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Protecting the Integrity of Social Security Numbers (SSNs)

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Social Security Administration (SSA).


Notice of enhancing the efficiency of SSA's SSN Assignment Process.


SSA is proposing to change the way that we assign SSNs. We intend to eliminate the geographical significance of the first three digits of the SSN (the “area number”) by no longer allocating entire area numbers for assignment to individuals in specific States. Instead, the SSN will be randomly assigned from the remaining pool of available SSNs, and the first three digits of the SSN will no longer have any geographical significance. We believe that by changing the way we assign the SSN we will ensure that there will be a reliable supply of SSNs for years to come. Additionally, we believe that this will also help reduce opportunities for identity theft and SSN fraud and misuse.

We specifically invite comments to help us determine whether this change would have any unanticipated effects on the public.


The agency must receive comments on or before August 2, 2007.


You may give us your comments: By Internet through the Federal eRulemaking Portal at; by e-mail to; by telfax to (410) 966-2830; or by letter to the Commissioner of Social Security, P.O. Box 17703, Baltimore, Maryland 21235-7703. You may also deliver them to the Office of Regulations, Social Security Administration, 107 Altmeyer Building, 6401 Security Boulevard, Baltimore, Maryland 21235-6401, between 8 a.m. and 4:30 p.m. on regular business days. Comments are posted on the Federal eRulemaking Portal. You may also inspect the comments on regular business days by making arrangements with the contact person shown in this preamble.

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Arthur L. LaVeck, Social Insurance Specialist, at (410) 966-5665.

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A. Background

SSA began assigning the nine-digit SSN in 1936 for the purpose of tracking workers' earnings over the course of their lifetime and to pay benefits. To date, we have assigned about 443 million of the almost one billion possible nine-digit combinations. For administrative reasons, certain number combinations will never be assigned.

Since its inception in 1936, the SSN has always been comprised of the three-digit area number, followed by the two-digit group number, and ending with the four-digit serial number. SSNs assigned before 1972 were issued by local SSA field offices and the area numbers reflected the State where the application for the number was made. Since 1972, SSA has issued Social Security cards centrally, and the area number reflects the State, as determined by the ZIP code in the mailing address of the application.

Over time, because of demographic shifts in the relative populations of the States, there have been more SSNs assigned in some States than originally projected, and fewer in other States.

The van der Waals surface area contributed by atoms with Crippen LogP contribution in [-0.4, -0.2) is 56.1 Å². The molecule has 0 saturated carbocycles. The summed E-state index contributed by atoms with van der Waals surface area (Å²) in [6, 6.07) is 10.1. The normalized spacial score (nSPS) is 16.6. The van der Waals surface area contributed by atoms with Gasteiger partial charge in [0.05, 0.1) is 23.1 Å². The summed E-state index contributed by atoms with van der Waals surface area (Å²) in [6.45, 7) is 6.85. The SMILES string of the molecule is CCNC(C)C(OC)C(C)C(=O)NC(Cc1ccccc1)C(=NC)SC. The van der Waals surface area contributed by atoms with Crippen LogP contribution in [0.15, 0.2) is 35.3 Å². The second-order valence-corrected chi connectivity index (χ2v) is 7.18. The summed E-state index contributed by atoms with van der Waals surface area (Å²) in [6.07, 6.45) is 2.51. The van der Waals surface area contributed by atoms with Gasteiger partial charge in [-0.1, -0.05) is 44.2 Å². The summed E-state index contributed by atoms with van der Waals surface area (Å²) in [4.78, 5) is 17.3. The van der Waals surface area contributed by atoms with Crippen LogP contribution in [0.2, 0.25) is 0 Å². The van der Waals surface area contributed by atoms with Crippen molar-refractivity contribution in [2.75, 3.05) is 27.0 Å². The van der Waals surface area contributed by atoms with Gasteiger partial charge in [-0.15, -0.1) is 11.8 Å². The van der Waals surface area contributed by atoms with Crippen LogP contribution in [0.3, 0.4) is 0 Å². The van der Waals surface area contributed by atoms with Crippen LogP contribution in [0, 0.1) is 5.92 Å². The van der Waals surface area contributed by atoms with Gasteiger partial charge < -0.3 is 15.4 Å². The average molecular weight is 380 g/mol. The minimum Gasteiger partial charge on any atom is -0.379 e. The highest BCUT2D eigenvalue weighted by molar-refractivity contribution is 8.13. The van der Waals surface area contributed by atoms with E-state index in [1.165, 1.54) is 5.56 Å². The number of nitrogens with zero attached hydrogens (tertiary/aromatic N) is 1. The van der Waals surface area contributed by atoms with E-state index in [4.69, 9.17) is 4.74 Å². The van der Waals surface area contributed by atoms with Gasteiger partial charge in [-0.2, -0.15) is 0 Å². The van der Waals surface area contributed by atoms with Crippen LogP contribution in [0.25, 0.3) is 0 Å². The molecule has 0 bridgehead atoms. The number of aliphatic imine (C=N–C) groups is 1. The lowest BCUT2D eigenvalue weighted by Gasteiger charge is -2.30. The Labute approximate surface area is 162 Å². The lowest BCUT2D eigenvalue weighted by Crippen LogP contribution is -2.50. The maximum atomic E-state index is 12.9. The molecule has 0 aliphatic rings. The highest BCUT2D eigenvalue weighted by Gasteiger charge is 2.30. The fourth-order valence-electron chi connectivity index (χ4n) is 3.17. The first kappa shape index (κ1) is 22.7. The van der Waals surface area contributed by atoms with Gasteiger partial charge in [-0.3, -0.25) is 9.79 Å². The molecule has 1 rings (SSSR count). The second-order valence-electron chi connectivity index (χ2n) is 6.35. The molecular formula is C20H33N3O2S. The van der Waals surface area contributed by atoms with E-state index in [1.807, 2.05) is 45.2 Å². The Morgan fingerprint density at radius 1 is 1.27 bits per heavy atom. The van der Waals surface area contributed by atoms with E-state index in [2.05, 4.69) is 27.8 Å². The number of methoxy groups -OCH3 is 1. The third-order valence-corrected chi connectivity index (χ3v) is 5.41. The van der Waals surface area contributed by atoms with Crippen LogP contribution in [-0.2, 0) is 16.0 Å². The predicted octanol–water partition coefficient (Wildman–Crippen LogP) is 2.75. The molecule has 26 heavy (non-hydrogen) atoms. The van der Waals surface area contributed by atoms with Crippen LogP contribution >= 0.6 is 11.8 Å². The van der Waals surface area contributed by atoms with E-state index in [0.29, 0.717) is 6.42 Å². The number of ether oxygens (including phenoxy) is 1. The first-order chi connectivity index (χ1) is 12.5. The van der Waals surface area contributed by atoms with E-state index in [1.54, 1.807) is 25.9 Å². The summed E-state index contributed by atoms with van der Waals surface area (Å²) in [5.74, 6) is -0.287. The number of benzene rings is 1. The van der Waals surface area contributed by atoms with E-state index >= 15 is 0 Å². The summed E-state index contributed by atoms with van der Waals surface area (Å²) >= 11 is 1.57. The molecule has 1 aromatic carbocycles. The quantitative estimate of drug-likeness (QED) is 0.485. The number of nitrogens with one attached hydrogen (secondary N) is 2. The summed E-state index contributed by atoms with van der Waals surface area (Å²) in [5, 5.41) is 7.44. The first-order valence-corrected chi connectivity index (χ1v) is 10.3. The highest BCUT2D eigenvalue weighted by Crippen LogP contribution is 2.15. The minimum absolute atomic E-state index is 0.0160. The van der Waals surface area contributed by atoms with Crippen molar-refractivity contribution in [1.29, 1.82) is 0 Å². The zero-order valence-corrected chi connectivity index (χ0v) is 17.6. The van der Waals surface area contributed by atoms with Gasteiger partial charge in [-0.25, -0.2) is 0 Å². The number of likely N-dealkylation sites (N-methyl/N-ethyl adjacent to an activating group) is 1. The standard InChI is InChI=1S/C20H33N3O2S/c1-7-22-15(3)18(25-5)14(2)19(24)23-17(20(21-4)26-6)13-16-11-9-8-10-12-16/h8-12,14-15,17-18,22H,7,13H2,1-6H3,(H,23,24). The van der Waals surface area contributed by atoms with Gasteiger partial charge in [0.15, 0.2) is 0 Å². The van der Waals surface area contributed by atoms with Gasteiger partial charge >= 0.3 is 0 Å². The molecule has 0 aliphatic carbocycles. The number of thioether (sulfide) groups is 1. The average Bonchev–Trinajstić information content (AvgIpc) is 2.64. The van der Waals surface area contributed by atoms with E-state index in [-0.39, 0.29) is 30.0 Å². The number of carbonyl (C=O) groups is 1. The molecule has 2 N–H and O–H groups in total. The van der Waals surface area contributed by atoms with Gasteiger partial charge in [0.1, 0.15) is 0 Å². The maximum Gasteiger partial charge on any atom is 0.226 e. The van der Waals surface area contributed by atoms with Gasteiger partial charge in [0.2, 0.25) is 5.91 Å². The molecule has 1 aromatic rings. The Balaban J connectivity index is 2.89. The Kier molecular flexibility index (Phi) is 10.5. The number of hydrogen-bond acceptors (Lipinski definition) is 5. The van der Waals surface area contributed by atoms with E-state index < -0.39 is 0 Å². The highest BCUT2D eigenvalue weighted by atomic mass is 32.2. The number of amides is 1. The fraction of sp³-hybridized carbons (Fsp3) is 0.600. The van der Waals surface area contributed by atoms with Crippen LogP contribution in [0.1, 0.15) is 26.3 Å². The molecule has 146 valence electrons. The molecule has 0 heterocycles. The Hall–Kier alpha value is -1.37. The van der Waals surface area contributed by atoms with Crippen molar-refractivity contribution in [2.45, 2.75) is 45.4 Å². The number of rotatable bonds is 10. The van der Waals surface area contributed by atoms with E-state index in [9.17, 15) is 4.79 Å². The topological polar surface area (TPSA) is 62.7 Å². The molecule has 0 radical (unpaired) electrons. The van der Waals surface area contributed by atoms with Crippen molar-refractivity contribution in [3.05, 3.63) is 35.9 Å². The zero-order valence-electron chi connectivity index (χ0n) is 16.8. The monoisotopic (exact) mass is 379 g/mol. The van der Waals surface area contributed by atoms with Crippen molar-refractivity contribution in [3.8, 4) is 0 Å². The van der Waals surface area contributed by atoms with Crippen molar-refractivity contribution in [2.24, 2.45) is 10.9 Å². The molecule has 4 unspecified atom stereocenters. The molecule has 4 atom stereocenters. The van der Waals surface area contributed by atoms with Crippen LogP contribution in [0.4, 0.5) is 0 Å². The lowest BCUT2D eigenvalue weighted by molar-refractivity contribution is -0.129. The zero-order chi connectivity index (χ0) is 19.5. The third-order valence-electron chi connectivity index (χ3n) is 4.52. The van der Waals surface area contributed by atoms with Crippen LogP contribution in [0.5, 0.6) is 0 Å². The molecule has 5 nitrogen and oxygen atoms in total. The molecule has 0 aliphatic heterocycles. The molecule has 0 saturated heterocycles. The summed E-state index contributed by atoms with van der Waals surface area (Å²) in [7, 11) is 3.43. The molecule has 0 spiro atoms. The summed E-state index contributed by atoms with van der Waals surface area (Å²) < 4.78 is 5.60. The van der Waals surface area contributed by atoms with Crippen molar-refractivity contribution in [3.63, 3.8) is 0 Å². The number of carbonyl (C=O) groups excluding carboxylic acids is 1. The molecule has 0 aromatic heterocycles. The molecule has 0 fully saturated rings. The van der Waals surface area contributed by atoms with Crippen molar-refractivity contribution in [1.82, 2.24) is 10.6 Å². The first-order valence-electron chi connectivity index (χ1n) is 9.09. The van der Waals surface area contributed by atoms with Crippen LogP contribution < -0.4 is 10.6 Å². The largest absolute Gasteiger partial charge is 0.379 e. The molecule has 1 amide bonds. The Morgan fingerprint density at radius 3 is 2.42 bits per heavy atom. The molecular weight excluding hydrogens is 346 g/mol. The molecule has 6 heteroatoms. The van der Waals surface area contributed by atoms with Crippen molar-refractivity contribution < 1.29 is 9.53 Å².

B. Replacing Geographically Based Area Numbers by Randomly Assigning the SSN from Remaining Pool of Available SSNs

SSA currently has many years' worth of potential SSNs available for future assignment. However, because area numbers in the past were allocated for assignment in States based on then current demographic trends, the allocations of SSNs in some States will be exhausted more quickly than in others. As a result, given present rates of assignment and existing geographic allocations, there are fewer than 10 years' worth of SSNs currently available for assignment in several States.

We believe that by randomizing the assignment of SSNs and no longer allocating them by State, SSA will promote a more efficient distribution of SSNs, and it will ensure that all States have a sufficient supply of SSNs available for assignment for many years to come.

C. Randomizing the Area Number Will Help Protect Against Identity Theft

As the SSN has increasingly become an identifier used by both public and private entities, instances of SSN fraud/misuse and identity theft have also increased. We believe that another benefit of ending the geographic significance associated with the SSN area number is that opportunities for SSN fraud/misuse and identity theft will be reduced. By eliminating the geographical significance of the first three digits of the SSN, we can help prevent someone from learning an individual's SSN by acquiring the area number of a potential victim's SSN through knowledge of the date and/or location of the SSN application, and combining it with the correct group and serial number (i.e. the last four digits of the SSN), and being able to use that SSN for illegal purposes.

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Dated: June 27, 2007.

Michael J. Astrue,

Commissioner of Social Security.

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[FR Doc. E7-12831 Filed 7-2-07; 8:45 am]